A weekly look at a player whose performance must improve in 2011.
Quarterbacks make this league go round, and the improving Detroit Lions have a lot invested in their young signal-caller, Matthew Stafford. The way I view this league, there are six truly elite quarterbacks. In no particular order, they are: Peyton Manning, Tom Brady, Drew Brees, Aaron Rodgers, Ben Roethlisberger and Philip Rivers. After this illustrious group, I see 10 to 12 legitimate NFL quarterbacks I believe are capable of leading a team to the promised land. This list includes Eli Manning and Matt Ryan. Injuries have derailed Stafford quite a bit, but the Lions need Stafford to join that second tier in 2011. And I think he will.
Detroit's offensive line could use another starting-caliber player, and adding an every-down running back makes some sense. Overall, though, the Lions' offense has excellent pieces in place. Despite a quarterback carousel in 2010, Detroit ranked right in the middle of the league in points scored. Stafford appeared only in three games in his second season, and when he is out of the lineup the Lions' vertical passing game is greatly compromised. Stafford has outstanding physical tools for playing the position. He isn't bashful about delivering the football and will attack the field at all levels. I love the way the ball comes out of his hand and the way he attacks a defense. Stafford makes NFL throws. There is a ton of room for immediate and drastic improvement with this potential superstar. In fact, he is one of the few guys in the league capable of being on par with the six elite quarterbacks I mentioned above, and that is saying a lot.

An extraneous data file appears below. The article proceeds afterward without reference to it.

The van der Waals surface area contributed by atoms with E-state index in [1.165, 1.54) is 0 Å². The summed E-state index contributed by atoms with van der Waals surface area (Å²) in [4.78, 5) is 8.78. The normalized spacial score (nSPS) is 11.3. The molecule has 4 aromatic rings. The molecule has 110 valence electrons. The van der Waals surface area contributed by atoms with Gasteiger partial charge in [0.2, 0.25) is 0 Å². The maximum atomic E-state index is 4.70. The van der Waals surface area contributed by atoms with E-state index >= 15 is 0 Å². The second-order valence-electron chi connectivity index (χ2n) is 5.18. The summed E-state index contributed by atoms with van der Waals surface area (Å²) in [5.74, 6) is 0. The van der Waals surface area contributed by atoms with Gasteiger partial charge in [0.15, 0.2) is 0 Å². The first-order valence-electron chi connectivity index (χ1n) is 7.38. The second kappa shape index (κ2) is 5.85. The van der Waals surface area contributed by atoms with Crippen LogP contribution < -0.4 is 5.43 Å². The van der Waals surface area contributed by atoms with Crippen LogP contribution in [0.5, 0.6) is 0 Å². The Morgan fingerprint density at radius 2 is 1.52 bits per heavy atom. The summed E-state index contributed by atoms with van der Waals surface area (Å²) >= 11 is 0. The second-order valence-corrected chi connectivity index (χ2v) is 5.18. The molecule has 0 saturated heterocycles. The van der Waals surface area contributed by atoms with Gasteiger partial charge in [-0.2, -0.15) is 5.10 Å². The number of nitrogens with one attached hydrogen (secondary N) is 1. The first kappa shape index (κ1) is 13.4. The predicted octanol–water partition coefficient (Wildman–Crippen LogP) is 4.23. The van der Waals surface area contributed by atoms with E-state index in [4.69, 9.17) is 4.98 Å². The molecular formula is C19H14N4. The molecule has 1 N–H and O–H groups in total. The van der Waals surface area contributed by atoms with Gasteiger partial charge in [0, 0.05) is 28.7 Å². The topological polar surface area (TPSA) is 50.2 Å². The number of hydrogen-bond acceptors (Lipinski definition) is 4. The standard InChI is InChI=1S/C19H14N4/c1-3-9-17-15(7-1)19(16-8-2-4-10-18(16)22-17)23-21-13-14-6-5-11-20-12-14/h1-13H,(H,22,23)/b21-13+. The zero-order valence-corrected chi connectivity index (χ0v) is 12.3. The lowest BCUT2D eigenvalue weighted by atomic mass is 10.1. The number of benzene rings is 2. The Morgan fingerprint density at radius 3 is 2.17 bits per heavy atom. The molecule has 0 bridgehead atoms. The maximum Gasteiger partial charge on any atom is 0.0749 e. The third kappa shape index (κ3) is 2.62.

Stafford not only needs to stay healthy, he needs to play better. His lifetime 54.5 completion percentage won't cut it. He also has thrown more interceptions than he has touchdowns over his two seasons. To his credit, he did throw only one interception last season, and his completion percentage increased by about 6 percent, which is very encouraging. More experience would go a very long way in his development, but overall I really like what I see.
To finish the season, the Lions won four straight games -- without Stafford. For Detroit to build on that momentum and challenge for a playoff spot, Stafford needs to stay healthy and continue his progression. Playing only 13 out of a possible 32 games just isn't going to cut it for a franchise quarterback, which is exactly what I think Stafford is.
Scouts Inc. watches games, breaks down film and studies football from all angles for ESPN.com.